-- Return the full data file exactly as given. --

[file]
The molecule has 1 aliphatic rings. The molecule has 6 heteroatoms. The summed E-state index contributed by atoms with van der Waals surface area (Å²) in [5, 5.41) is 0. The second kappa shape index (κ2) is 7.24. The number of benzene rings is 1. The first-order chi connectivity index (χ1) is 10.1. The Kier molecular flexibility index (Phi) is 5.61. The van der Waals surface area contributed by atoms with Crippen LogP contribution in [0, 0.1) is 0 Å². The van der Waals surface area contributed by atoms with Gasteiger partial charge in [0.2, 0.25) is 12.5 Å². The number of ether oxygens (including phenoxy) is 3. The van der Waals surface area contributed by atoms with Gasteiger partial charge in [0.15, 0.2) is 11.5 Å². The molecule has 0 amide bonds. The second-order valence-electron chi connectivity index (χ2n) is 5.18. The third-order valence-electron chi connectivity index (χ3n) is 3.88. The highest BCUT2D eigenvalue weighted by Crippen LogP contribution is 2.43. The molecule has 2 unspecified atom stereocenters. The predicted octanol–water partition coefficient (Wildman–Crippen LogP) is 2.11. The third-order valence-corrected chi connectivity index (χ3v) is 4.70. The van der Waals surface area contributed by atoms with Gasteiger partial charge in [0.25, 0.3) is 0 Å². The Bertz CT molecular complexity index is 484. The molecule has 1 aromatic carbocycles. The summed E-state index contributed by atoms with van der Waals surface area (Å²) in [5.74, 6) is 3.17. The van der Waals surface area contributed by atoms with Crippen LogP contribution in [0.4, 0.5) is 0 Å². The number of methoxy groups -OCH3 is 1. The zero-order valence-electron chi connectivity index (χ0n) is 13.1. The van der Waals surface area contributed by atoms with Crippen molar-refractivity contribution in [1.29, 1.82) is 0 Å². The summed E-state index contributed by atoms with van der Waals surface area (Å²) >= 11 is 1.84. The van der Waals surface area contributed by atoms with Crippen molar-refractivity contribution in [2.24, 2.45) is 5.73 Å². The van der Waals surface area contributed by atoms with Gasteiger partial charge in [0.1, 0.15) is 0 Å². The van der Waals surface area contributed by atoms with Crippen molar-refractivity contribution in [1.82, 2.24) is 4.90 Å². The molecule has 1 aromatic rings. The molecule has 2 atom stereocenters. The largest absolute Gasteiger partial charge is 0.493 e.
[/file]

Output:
The molecule has 1 aliphatic rings. The molecule has 6 heteroatoms. The summed E-state index contributed by atoms with van der Waals surface area (Å²) in [5, 5.41) is 0. The second kappa shape index (κ2) is 7.24. The number of benzene rings is 1. The first-order chi connectivity index (χ1) is 10.1. The Kier molecular flexibility index (Phi) is 5.61. The van der Waals surface area contributed by atoms with Crippen LogP contribution in [0, 0.1) is 0 Å². The van der Waals surface area contributed by atoms with Gasteiger partial charge in [0.2, 0.25) is 12.5 Å². The number of ether oxygens (including phenoxy) is 3. The van der Waals surface area contributed by atoms with Gasteiger partial charge in [0.15, 0.2) is 11.5 Å². The molecule has 0 amide bonds. The second-order valence-electron chi connectivity index (χ2n) is 5.18. The third-order valence-electron chi connectivity index (χ3n) is 3.88. The highest BCUT2D eigenvalue weighted by Crippen LogP contribution is 2.43. The molecule has 2 unspecified atom stereocenters. The predicted octanol–water partition coefficient (Wildman–Crippen LogP) is 2.11. The third-order valence-corrected chi connectivity index (χ3v) is 4.70. The van der Waals surface area contributed by atoms with Gasteiger partial charge in [0.25, 0.3) is 0 Å². The Bertz CT molecular complexity index is 484. The molecule has 1 aromatic carbocycles. The summed E-state index contributed by atoms with van der Waals surface area (Å²) in [5.74, 6) is 3.17. The van der Waals surface area contributed by atoms with Crippen LogP contribution in [0.4, 0.5) is 0 Å². The number of methoxy groups -OCH3 is 1. The zero-order valence-electron chi connectivity index (χ0n) is 13.1. The van der Waals surface area contributed by atoms with Crippen molar-refractivity contribution in [1.29, 1.82) is 0 Å². The summed E-state index contributed by atoms with van der Waals surface area (Å²) >= 11 is 1.84. The van der Waals surface area contributed by atoms with Crippen molar-refractivity contribution in [2.24, 2.45) is 5.73 Å². The van der Waals surface area contributed by atoms with Gasteiger partial charge in [0.1, 0.15) is 0 Å². The van der Waals surface area contributed by atoms with Crippen molar-refractivity contribution in [1.82, 2.24) is 4.90 Å². The molecule has 1 aromatic rings. The molecule has 2 atom stereocenters. The largest absolute Gasteiger partial charge is 0.493 e.